• Screen: inverts the colors, multiplies them and inverts the resulting value. Using screen on any color with white renders white. Using with black results in the original color. Compare with multiply.
  • Soft-light: darkens or lightens the colors, depending on the colors of the overlapping layer. Similar to hard-light, but softer.
  • Unset: global value, resetting the property to fallback to inherit (if the property will inherit from its parent) or initial.

Since there are so many different blend modes available, and the fact that they can be used simultaneously on multiple background layers makes it possible to create a lot of visual effects. Sometimes the best way to find a suitable effect is simply to try different combinations.

FilterBlend is a free online tool to play around with different effects.

CSS Blender by Sara Soueidan is another online demo tool.

There is also a more general map of the blend modes and their visual impacts at Mozilla.


mix-blend-mode

Just as background-blend-mode blends background images, gradients, and colors, mix-blend-mode is for blending different elements with their surroundings. mix-blend-mode can also be used with pseudo-elements, which makes it even more practical for creating visual effects.

Typically, this can be used when you need to change the color of an element depending on the colors of its background.

Thankfully, mix-blend-mode takes the same values as background-blend-mode.

Isolate Elements: Prevent Elements from Blending

Sometimes it can be required to prevent an element from blending. This can be done by setting isolation: isolate; on a parent wrapper around the element you want to prevent from blending.

Isolation is not needed for background-blend-mix, since all the blending is supposed to take place within the element itself.

Note

!

You can achieve the same result of not blending an element if the overlapping element is placed in a parent with opacity lower than 1.


Browser Support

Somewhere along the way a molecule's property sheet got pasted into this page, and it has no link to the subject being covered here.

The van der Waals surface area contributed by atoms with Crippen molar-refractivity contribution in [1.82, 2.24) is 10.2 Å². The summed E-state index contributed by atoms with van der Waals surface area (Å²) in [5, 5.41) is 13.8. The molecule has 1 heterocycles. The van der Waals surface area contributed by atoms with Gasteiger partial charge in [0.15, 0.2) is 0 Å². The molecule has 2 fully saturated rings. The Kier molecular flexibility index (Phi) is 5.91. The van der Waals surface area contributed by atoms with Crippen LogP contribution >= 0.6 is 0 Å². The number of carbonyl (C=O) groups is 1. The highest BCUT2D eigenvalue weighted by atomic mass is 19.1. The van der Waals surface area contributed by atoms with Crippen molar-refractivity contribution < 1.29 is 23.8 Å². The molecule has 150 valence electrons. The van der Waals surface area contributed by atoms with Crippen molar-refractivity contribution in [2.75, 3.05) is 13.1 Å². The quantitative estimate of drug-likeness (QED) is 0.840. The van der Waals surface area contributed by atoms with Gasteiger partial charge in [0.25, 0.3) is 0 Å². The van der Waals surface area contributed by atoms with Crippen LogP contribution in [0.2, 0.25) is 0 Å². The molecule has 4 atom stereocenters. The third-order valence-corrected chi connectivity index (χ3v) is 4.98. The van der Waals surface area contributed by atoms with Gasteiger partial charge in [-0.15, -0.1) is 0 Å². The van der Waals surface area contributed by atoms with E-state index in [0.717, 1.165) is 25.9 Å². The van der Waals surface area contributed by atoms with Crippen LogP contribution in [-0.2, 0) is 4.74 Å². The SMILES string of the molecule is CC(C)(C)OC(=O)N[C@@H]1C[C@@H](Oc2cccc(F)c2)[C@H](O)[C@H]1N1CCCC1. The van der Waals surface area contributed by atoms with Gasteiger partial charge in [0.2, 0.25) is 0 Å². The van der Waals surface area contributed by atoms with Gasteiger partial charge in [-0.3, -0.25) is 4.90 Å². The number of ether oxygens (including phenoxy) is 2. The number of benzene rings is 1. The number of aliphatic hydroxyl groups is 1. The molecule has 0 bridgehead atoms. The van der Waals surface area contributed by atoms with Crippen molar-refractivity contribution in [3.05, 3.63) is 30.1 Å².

background-blend-mode is supported in all modern browsers, with a global support of about 93%. background-blend-mode is not supported in Internet Explorer or older versions of Edge (versions 12-18). iOS Safari might not support multiple background-blend-modes.

mix-blend-mode has a global support of around 91% (for HTML elements, or blending HTML and SVG, significantly less for only SVG) and is supported in most modern browsers. The feature is not supported in Internet Explorer or older versions of Edge (versions 12-18). Support is reported as “unknown” for some less popular browsers (like Opera Mini).


Blend Mode Examples

The amount of effects that can be achieved using all the capabilities of blend modes is of course mind-bogglingly large. However, some are more common than others.

Tinting an image

Tinting an image with a color of your choice. This helps reduce the time spent on image editing. Employees with no image editing skills can update the images.

See the Pen CSS Blend Mode Example: Tinting an Image by Frida Nyvall (@fridanyvall) on CodePen.

Blending multiple images

Making two or more images blend artfully.

See the Pen CSS Blend Mode Example: Blending Images Together by Frida Nyvall (@fridanyvall) on CodePen.

Knockout Text and Overlapping Text

Useful for improving SEO since the text does not have to be included in the image. Improves performance since the image part is smaller because it will no longer contain the text part. This helps reduce the time spent on image editing.

See the Pen CSS Blend Mode Example: Knockout Text by Frida Nyvall (@fridanyvall) on CodePen.

See the Pen CSS Blend Mode Example: Overlapping Text by Frida Nyvall (@fridanyvall) on CodePen.

See the Pen CSS Blend Mode Example: Overlapping Text and Blending Images by Frida Nyvall (@fridanyvall) on CodePen.

See the Pen Playing with Mix-blend-mode by Frida Nyvall (@fridanyvall) on CodePen.